Sousa said all of his counterparts agreed there were “undersaving issues.” He also said that Ontario’s proposed pension plan—and its parameters—gave ministers around the table an example to examine.
And some provinces, especially those hit hard by the commodity-price shock, were looking for only a gradual implementation due to the fragile economy, Sousa added.
The agreement states the CPP premium increases on workers and employees will only start to be phased in on Jan. 1, 2019. Ontario’s increase was set to begin in 2018.
British Columbia Finance Minister Michael de Jong said the deal was reached in part because of compromises and the desire to maintain a single, portable CPP across Canada.
“We think this strikes the right balance in that regard,” de Jong told reporters after the announcement.
The deal, however, wasn’t embraced by everyone.
Federal Finance Minister Bill Morneau said Manitoba needed more time to examine the deal since its government was only a few weeks old.
“This comes very fast and hard for them,” Morneau said of Manitoba, whose finance minister wasn’t present for the news conference.
Quebec refused to sign the deal out of concern a broad-based premium increase would have a negative impact of low-income earners, the province’s finance minister said in an interview.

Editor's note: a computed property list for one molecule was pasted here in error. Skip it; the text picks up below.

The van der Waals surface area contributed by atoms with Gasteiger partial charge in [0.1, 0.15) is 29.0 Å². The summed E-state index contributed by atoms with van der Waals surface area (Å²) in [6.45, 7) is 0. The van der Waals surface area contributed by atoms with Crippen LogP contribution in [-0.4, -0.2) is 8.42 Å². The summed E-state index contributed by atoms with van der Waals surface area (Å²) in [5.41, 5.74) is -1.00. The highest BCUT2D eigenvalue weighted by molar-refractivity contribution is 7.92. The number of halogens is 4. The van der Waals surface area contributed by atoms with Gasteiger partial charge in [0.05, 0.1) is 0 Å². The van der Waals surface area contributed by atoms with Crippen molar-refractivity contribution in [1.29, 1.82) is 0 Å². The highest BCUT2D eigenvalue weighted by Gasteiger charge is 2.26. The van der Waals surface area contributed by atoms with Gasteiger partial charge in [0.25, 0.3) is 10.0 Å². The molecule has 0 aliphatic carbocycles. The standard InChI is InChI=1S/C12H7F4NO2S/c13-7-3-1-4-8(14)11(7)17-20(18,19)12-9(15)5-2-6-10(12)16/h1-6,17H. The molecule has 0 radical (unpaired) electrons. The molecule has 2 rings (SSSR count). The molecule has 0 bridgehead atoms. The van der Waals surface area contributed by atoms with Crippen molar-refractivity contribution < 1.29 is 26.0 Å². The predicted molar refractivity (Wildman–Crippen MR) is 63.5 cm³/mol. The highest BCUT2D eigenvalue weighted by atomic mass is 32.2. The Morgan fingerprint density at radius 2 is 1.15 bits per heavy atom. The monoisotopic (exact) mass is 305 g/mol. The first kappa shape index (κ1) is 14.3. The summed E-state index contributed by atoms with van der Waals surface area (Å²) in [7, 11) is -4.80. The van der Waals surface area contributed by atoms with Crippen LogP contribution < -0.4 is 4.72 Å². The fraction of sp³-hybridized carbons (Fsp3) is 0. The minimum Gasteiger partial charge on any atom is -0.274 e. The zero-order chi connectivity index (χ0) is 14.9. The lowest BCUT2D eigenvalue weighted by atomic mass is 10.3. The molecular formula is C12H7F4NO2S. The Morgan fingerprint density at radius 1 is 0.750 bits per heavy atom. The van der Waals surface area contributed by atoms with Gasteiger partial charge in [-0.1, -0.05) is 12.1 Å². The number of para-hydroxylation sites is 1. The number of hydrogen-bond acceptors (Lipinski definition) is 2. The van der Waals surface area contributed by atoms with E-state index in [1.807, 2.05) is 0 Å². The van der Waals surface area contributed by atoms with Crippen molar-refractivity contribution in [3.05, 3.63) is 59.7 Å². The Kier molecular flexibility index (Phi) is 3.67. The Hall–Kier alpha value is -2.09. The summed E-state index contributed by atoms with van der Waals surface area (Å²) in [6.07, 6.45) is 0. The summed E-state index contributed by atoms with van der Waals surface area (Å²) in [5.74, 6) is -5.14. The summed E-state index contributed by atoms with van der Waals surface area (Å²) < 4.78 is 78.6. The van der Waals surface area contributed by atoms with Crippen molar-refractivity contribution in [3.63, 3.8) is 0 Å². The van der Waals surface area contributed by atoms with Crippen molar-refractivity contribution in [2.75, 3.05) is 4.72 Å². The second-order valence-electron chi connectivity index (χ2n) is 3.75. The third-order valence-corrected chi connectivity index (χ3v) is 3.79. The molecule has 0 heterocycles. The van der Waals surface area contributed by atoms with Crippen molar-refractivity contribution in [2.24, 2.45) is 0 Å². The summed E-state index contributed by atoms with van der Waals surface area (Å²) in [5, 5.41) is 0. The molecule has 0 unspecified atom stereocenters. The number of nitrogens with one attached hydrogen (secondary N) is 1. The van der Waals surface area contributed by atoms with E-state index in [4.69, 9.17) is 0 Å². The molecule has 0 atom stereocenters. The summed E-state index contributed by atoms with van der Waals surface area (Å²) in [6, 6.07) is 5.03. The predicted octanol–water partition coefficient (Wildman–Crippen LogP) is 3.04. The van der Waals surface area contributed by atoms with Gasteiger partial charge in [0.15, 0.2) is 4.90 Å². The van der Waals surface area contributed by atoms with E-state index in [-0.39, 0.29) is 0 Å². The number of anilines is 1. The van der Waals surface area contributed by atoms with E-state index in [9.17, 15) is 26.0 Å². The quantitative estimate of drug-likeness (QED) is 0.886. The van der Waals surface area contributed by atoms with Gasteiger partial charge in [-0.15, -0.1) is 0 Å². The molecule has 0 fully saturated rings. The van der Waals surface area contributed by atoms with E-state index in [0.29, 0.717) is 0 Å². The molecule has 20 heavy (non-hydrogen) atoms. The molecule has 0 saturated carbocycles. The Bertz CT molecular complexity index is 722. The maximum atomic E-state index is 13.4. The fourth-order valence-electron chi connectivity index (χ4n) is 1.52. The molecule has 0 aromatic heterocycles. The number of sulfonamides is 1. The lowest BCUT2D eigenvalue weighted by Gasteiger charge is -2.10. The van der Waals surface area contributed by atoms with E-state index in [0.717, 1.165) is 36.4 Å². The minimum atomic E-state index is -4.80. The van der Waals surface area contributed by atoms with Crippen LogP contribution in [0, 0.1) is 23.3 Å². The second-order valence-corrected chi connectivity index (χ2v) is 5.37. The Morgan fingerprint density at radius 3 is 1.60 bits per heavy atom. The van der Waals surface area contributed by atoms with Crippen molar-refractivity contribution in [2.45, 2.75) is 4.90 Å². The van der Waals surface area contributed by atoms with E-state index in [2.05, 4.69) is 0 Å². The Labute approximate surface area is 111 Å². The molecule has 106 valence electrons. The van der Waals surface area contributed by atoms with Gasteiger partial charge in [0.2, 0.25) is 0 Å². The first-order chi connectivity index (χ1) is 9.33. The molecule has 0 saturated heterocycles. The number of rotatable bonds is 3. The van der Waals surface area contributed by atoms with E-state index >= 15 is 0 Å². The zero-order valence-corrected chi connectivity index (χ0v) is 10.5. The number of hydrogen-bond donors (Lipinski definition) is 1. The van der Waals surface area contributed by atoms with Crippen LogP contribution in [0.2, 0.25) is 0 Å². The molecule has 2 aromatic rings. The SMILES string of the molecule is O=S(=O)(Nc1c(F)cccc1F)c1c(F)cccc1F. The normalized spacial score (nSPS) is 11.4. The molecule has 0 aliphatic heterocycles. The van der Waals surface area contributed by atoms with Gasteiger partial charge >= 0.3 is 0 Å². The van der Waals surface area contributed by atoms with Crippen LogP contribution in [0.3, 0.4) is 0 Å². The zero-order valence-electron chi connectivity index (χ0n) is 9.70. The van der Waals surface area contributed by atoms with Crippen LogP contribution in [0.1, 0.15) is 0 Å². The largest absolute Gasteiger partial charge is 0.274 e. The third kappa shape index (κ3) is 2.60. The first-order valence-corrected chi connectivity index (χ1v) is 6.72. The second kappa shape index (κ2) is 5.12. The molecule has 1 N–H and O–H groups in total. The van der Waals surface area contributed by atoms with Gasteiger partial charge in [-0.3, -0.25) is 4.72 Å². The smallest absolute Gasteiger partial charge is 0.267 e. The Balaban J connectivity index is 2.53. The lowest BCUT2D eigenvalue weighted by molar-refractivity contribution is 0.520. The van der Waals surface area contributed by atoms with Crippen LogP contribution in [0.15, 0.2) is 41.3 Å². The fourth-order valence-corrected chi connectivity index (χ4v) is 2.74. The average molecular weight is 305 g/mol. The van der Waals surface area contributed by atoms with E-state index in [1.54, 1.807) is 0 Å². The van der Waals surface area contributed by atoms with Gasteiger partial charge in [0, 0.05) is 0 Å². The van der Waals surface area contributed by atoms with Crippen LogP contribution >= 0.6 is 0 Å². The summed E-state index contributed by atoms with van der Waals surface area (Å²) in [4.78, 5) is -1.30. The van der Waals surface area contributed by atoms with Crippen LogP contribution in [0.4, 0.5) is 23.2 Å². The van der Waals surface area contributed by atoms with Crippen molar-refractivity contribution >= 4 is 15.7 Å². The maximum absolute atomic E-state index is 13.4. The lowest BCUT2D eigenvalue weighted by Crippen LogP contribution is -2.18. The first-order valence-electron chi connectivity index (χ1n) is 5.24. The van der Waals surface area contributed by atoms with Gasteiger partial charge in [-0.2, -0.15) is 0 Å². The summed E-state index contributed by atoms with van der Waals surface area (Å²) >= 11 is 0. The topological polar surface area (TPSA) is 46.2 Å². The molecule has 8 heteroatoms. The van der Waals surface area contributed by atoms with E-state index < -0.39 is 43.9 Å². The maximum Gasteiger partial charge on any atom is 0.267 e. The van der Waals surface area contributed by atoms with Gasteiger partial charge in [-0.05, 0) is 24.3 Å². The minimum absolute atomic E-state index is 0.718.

The province operates its own sister program of the CPP—the Quebec Pension Plan. Quebec can adjust the QPP as it likes, but it has typically followed the CPP.
Quebec Finance Minister Carlos Leitao said in an interview he will raise QPP premiums according to the CPP deal. He said would also phase them in over the same period.
But unlike the broader-based CPP reform agreement, he said Quebec would only raise premiums on income earned above $27,500.
That’s why Quebec didn’t sign the agreement-in-principle, Leitao said.
“Those people already have a hard time saving, so their disposable income is pretty tight _ and I think by taking the decision that we took, we will avoid an unfair tax on them and also on their employers,” he said.
“As we know, payroll taxes tend to be the most economically inefficient taxes.”
To help offset the effect on low-income earners of increased CPP premiums, Ottawa said would it enhance the federal Working Income Tax Benefit and provide a tax deduction.
Critics of CPP expansion have also said it would squeeze workers and employers by imposing additional contributions—and hurt the economy.
Dan Kelly, the president of the Canadian Federation of Independent Business, warned that the CPP expansion is “pretty devastating” for small businesses.
“The big question I ask myself is what was the size of the federal cheques that were written to some of these provinces to get them to the table?” Kelly said.
Others were thrilled by the announcement.
The head of an organization that has been campaigning for CPP reform for years said Monday’s deal would create the first benefits increase for the plan since it was created in 1966.
“It’s really historic—I never thought this moment would come,” said Hassan Yussuff, president of the Canadian Labour Congress.